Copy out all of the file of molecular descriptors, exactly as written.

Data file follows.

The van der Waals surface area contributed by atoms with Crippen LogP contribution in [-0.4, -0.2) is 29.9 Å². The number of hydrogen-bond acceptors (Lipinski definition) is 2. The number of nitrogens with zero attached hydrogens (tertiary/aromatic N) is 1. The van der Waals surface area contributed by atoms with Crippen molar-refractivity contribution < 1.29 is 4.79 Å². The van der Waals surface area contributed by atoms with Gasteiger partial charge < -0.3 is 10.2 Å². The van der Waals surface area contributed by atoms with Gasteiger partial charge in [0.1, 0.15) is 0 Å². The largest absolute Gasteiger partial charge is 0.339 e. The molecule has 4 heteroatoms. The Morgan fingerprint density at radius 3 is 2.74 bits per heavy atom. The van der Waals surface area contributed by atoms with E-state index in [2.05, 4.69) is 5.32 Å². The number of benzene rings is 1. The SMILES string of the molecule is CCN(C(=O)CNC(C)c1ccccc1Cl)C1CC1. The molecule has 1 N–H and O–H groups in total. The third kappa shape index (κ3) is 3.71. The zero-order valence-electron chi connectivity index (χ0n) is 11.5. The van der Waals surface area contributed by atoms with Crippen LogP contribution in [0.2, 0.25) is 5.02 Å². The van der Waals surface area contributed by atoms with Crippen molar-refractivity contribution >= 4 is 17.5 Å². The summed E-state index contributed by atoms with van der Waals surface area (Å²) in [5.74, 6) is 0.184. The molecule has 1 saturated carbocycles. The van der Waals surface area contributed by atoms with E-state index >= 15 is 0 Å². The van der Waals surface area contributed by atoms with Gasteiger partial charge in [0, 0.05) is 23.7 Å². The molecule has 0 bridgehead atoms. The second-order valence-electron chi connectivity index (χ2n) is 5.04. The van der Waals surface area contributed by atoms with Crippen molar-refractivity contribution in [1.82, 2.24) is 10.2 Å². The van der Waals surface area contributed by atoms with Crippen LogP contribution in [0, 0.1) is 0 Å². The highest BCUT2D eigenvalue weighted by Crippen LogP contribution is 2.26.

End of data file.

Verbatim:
The van der Waals surface area contributed by atoms with Crippen LogP contribution in [-0.4, -0.2) is 29.9 Å². The number of hydrogen-bond acceptors (Lipinski definition) is 2. The number of nitrogens with zero attached hydrogens (tertiary/aromatic N) is 1. The van der Waals surface area contributed by atoms with Crippen molar-refractivity contribution < 1.29 is 4.79 Å². The van der Waals surface area contributed by atoms with Gasteiger partial charge < -0.3 is 10.2 Å². The van der Waals surface area contributed by atoms with Gasteiger partial charge in [0.1, 0.15) is 0 Å². The largest absolute Gasteiger partial charge is 0.339 e. The molecule has 4 heteroatoms. The Morgan fingerprint density at radius 3 is 2.74 bits per heavy atom. The van der Waals surface area contributed by atoms with E-state index in [2.05, 4.69) is 5.32 Å². The number of benzene rings is 1. The SMILES string of the molecule is CCN(C(=O)CNC(C)c1ccccc1Cl)C1CC1. The molecule has 1 N–H and O–H groups in total. The third kappa shape index (κ3) is 3.71. The zero-order valence-electron chi connectivity index (χ0n) is 11.5. The van der Waals surface area contributed by atoms with Crippen LogP contribution in [0.2, 0.25) is 5.02 Å². The van der Waals surface area contributed by atoms with Crippen molar-refractivity contribution >= 4 is 17.5 Å². The summed E-state index contributed by atoms with van der Waals surface area (Å²) in [5.74, 6) is 0.184. The molecule has 1 saturated carbocycles. The van der Waals surface area contributed by atoms with E-state index >= 15 is 0 Å². The van der Waals surface area contributed by atoms with Gasteiger partial charge in [0, 0.05) is 23.7 Å². The molecule has 0 bridgehead atoms. The second-order valence-electron chi connectivity index (χ2n) is 5.04. The van der Waals surface area contributed by atoms with Crippen molar-refractivity contribution in [1.82, 2.24) is 10.2 Å². The van der Waals surface area contributed by atoms with Crippen LogP contribution in [0, 0.1) is 0 Å². The highest BCUT2D eigenvalue weighted by Crippen LogP contribution is 2.26.